Saturday, 23 February 2008

SQL Error when Importing FOB file.

I frequently get support calls from customers that get an error message similar to the following when trying to import a FOB that includes changes to tables:

The following SQL Server error(s) occurred while accessing the TestTable table: 1088,"42000",[Microsoft][ODBC SQL Server Driver][SQL Server]Cannot find the object "Cronus New Zealand Ltd_$TestTable" because it does not exist or you do not have permissions.

SQL:
ALTER TABLE "DATABASENAME"."dbo"." Cronus New Zealand Ltd_$TestTable" ALTER COLUMN "Message" VARCHAR(240) NOT NULL

The solution is simple and can be found in the standard documentation. In order to be able to make changes to table definitions, you need to be a member of the sysadmin server role or be a member of the db_owner database role for this database.

You may need to ask your SQL database administrator to grant these privileges to your user account and it is likely they will grant you the lower db_owner privileges rather than sysadmin and still grumble about it.

OK problem solved. Everyone’s happy, but…

If you’re anything like me, you may wonder why this is the case. Why do you need to be granted special rights by a database administrator for this task when all other rights are granted to you from within the NAV application? To be able to answer this question we need to understand a little bit about how NAV users access the database.

I first came across this issue when trying to access the NAV SQL database from other applications (such as Excel or Reporting Services) and I soon discovered that my NAV login did not allow me access to the data contained in the NAV database. New users added to Dynamics NAV through the NAV application will have no permissions on the database (well actually the user has been granted the public database role which means they have permission to connect to the database but not to do anything else.)

Incidentally, when you create a Windows login (as opposed to a Database Login) from the Dynamics NAV client, the system will create the SQL Login and map the user to the database with the public role. If you are trying to use a Database login, you must create the SQL Login first through SQL Server Management Studio.

So the question remains: how can we read the data from the tables when we have no rights to read the data? The magic happens through something called an “Application Server Role”. If you look under Security for the database you are using in SQL Server Management Studio, you will see groups for Users, Roles, Schemas, Asymmetric Keys, Certificates and Symmetric Keys. Open the Roles and then expand the Application Roles and you will one called $ndo$shadow. This role has all the permissions needed to read from every table in the NAV database.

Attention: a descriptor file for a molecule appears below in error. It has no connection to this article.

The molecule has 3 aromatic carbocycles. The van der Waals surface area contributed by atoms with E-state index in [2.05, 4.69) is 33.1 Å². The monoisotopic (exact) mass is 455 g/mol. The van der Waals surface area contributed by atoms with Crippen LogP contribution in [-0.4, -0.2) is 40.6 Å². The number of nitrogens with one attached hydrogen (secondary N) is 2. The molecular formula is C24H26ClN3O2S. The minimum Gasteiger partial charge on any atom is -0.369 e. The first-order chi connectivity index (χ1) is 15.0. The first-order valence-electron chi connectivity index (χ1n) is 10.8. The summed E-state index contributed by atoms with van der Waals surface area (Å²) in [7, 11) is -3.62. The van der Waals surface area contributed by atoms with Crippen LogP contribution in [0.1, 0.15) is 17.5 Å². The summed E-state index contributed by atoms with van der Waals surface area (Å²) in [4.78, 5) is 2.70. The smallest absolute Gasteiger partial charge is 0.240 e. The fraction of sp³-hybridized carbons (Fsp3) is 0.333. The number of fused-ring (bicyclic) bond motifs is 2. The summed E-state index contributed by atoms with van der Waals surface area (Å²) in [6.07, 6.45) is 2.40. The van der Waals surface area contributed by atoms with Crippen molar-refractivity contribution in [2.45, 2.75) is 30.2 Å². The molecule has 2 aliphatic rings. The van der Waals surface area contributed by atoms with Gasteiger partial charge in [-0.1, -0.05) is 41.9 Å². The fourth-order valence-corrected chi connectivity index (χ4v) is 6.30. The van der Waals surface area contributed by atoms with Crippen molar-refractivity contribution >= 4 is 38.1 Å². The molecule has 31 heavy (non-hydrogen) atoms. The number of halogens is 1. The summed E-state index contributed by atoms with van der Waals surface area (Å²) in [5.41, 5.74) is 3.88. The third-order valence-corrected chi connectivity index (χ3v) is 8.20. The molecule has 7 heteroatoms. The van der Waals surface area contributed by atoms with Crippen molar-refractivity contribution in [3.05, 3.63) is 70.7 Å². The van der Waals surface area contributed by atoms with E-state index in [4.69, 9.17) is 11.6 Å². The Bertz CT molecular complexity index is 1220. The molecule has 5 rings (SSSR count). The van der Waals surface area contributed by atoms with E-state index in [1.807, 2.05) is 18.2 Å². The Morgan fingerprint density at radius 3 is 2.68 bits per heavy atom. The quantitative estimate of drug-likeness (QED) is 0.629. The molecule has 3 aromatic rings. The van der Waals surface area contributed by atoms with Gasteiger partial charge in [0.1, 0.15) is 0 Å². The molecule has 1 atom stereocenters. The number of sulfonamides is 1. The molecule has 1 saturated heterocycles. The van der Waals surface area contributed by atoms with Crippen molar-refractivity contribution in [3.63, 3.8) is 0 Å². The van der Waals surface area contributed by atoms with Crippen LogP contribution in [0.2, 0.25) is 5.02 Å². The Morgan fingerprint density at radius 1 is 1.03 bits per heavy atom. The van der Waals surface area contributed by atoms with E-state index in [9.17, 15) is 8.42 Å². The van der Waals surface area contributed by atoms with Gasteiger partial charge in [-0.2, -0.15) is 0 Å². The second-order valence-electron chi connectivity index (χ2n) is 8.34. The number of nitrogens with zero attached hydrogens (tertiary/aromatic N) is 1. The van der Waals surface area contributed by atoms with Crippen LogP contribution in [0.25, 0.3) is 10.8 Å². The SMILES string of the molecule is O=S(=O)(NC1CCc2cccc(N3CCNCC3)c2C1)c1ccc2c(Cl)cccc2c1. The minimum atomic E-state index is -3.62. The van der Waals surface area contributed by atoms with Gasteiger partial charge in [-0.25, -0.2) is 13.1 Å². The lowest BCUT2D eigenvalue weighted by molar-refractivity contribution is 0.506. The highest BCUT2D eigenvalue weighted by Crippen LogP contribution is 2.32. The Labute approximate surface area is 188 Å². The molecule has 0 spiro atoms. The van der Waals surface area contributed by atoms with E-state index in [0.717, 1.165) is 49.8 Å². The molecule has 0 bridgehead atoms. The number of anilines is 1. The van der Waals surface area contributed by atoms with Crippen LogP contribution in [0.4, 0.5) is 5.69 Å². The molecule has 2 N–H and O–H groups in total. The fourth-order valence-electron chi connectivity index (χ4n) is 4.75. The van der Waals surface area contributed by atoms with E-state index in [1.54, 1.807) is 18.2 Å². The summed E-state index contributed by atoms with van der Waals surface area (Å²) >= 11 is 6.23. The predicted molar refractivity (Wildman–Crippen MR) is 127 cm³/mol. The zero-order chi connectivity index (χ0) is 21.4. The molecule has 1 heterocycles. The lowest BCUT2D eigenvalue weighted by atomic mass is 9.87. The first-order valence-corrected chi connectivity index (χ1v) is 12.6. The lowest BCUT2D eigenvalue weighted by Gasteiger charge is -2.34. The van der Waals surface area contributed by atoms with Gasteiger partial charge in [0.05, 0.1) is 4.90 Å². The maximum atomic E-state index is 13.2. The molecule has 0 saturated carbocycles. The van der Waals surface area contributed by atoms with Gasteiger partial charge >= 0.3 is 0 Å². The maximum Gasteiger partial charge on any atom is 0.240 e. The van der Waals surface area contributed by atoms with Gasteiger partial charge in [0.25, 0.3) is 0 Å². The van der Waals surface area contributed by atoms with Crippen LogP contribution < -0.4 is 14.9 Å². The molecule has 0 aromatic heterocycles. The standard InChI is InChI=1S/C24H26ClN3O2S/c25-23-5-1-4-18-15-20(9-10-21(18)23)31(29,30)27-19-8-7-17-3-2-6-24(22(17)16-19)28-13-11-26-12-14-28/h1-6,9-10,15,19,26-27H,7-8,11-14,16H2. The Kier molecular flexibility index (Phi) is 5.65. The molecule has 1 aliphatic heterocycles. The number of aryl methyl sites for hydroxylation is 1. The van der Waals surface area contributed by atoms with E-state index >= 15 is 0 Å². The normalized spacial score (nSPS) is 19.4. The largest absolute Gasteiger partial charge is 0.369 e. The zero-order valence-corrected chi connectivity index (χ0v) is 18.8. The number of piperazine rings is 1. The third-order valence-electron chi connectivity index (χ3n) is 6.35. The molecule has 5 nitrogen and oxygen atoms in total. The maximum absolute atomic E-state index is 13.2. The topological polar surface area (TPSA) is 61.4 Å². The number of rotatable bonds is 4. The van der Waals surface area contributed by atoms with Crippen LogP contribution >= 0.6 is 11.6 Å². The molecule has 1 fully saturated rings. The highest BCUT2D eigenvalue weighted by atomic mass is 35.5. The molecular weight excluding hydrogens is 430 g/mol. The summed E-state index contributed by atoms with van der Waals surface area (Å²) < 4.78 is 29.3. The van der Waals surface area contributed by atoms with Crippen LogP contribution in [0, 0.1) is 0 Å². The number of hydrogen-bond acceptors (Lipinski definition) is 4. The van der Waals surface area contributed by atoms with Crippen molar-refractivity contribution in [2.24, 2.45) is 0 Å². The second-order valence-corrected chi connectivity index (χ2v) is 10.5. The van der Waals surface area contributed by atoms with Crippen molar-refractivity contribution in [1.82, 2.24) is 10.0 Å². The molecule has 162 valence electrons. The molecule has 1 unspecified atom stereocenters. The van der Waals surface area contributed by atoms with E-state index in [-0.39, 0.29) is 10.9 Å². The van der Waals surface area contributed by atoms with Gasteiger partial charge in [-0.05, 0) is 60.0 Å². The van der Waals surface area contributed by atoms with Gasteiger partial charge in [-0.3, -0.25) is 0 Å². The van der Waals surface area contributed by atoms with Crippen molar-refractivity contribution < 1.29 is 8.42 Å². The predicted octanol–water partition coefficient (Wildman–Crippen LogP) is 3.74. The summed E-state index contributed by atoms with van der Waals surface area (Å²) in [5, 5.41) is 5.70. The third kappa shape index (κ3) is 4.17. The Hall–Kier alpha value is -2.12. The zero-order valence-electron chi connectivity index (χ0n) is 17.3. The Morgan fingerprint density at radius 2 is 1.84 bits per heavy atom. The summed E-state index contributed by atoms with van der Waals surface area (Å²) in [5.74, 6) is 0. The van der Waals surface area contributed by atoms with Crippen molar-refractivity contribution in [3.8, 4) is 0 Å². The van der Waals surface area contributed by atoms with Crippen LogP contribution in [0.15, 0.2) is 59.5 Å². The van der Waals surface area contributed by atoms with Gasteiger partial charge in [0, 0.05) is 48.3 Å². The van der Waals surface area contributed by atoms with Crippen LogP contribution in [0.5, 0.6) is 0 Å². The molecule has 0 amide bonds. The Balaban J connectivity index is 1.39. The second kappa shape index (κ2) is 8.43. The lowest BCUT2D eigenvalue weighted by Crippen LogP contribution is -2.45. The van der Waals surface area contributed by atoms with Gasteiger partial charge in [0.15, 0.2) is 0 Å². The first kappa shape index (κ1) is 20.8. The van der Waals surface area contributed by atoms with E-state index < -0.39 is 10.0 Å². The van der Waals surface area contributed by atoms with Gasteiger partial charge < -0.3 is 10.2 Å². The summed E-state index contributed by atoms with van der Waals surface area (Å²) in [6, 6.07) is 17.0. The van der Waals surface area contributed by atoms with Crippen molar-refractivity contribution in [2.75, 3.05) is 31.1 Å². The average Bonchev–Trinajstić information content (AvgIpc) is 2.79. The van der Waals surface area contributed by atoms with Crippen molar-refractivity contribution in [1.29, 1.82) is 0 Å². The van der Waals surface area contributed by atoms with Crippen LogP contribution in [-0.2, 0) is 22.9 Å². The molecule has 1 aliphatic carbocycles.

An application server role is used to solve exactly the problem we are investigating, that is, how can you give users full access to a SQL database through your application (in this case NAV) but not let them do anything when they try and use Excel to query the data? Since security is controlled by NAV, when the user tries to access the data directly they are by-passing the permissions that have been given to them by the NAV security administrator.

The $ndo$shadow application server role is created by the application and is given a password that is too big for users to remember even if they knew how to find it. When the user runs the application, one of the first things that NAV does is run a stored procedure to set the application server role for the current session using this big password. The SQL documentation tells us that this will allow the user to use the rights allocated to the application server role for the current session until the session is terminated.

In a mysterious move, Microsoft changed this security model in version 4.0 and introduced a whole bunch of $ndo$shadow application server roles with a funny GUID thing on the end. It looks like these new roles were used for each user instead of having one for all users. I am a bit unsure as to how these roles worked since they didn’t actually work very well and I soon stopped using them. Any changes to security needed to be synchronized to these roles and many users complained of the system locking up for long periods of time. In 4.0 SP3 (I think) Microsoft introduced the ability to switch this new security mode off and revert to the good old single $ndo$shadow role for everyone. Interestingly the option allows you to select your security as being either “Enhanced” or “Standard”. I think they would have been better off calling these options “Rubbish” and “The one that works”.

So now we know how we get access to the data when our user account doesn’t have any rights, but the question of why we need dbo rights on a user account (that is not being used) to change tables is still unanswered.

I spent a few hours trying to figure this out using SQL Profiler and stepping through various scenarios. After a long frustrating session, I gave up and went to bed. Then I figured it out. Before NAV changes to use the $ndo$shadow application server role, it first checks to see if your user is a dbo and if you are a dbo it doesn’t switch to the application server role. Simple really – but worth noting that if you are a dbo, you are using your own credentials and permissions and not those of the application server role so adding permissions to the $ndo$shadow role will have no effect.

2 comments:

Vjeko said...

Hi Dave,

Another good post which explains some frequently ocurring situations with security, their why's and how's. And now I can remove one topic from my list of to-do posts :-)

Best regards,

Vjeko

Alexis said...

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